Good Shabbos

[1] Based on Be’er Yosef to Numbers 13:16

[2] Numbers 13:16

[3] Deuteronomy 1:22

[4] Rashi to Numbers 13:18, with Minchas Yehudah

[5] See Exodus 24:13 with Rashi

[6] Sotah 34b, brought by Rashi to Numbers 13:16

[7] Targum Yonasan ad. loc.

[8] One could understand the Targum to be saying that since Yehoshua was so humble, he was worthy of this prayer. However, many of the commentaries understand it means Yehoshua needed the prayer, due to this humility

[9] This is the Be’er Yosef’s understanding of what motivated the spies (Be’er Yosef to Numbers 16:1, see, although the original sources only mention that they were concerned they would lose their position. I’m not sure if this is the Be’er Yosef’s insight, or an earlier commentary understands the sources similarly

[10] Zohar III parshas Shelach p. 158a, brought by Shenei Luchos HaBris Torah Sh’B’Kesav parshas Shelach Torah Ohr § 3 and Mesillas Yesharim Chapter 11 s.v. יתרה עליה חמדת הכבוד

[11] Their prophecy came true, as they died before the Jews entered the land. They were thus not leaders in the land of Israel. In reality it was a self-fulling prophecy, as their attempt to maintain their leadership led to them losing their position (see Be’er Yosef loc. cit. for more on this theme)

[12] Numbers 11:16-17,24-29

[13] Their names were Eldad and Meidad. Interestingly, Targum “Yonasan” to v. 26 brings an interpretation that Eldad and Meidad were Moshe’s half-brothers. During the Egyptian enslavement, Moshe’s father Amram divorced his wife Yocheved (Sotah 12a, brought by Rashi to Exodus 2:1). During this time, Yocheved married someone else, and had Eldad and Meidad with them. Yocheved must have become divorced or widowed, as Amram eventually remarried her. She then gave birth to Moshe. This would make Eldad and Meidad older than Moshe. Even more interesting is Da’as Zekeinim to v. 27 have a different explanation for how Eldad and Meidad were Moshe’s half-brothers. They point out that when the Torah was given, certain familial relationships became forbidden (see Rashi to Numbers 11:10, quoting Yoma 75a and Sifrei Badmidbar § 90). Amram was married to his aunt, Yocheved, and this was now a forbidden relationship. As such, they had to divorce. Amram went and married someone else, who gave birth to Eldad and Meidad. According to the chronlogy, the Torah was only given around a year earlier. Assuming Amram remarried and conceived right away, that would still make Eldad and Meidad only a few months old. It’s interesting then that the Torah calls them “elders”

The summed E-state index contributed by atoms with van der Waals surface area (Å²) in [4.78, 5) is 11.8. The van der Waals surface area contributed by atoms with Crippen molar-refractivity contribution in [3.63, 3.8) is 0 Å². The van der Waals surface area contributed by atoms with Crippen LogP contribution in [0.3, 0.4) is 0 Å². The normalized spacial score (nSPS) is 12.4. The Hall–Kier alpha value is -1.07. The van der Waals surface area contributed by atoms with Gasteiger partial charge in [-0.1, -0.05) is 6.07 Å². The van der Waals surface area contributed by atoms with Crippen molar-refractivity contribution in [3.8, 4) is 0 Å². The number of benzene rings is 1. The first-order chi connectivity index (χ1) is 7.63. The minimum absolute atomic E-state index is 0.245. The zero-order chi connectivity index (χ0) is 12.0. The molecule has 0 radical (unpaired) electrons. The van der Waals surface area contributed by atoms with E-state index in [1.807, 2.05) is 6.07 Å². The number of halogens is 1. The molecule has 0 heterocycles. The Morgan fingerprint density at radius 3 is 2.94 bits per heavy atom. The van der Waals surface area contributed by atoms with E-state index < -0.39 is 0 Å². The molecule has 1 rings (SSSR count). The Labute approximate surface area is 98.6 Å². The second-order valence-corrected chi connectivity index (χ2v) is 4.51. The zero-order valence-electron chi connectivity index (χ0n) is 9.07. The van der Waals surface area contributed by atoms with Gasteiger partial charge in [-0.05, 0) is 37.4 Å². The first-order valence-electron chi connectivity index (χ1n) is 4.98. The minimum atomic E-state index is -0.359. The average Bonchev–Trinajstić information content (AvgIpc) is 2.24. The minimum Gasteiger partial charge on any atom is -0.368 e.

[14] Rashi to v. 28 and Targum “Yonasan” loc. cit., quoting Sanhedrin 17a, Bamidbar Rabbah 15:19, Sifrei Bamidbar § 95

[15] Indeed, Eruvin 63a teaches that Yehoshua was punished for this

[16] Although, I would have thought that due to Yehoshua’s humility, he would have no interest in maintaining his position of power

[17] This all assumes that Moshe knew why Yehoshua was so infuriated by Eldad and Meidad’s prophecy. Maybe he didn’t know what they said? In fact, Sanhedrin 17a says this is why Moshe was pleased to hear that Eldad and Meidad prophesied. He wished that all the Jews would receive prophecy (Numbers 11:29). This would make sense if Moshe wasn’t aware of what they said. However, Targum “Yonasan” ad .loc. (who is the one that says Moshe saw Yehoshua’s humility) disagrees with the gemarra, as he says that Moshe knew what Eldad and Meidad said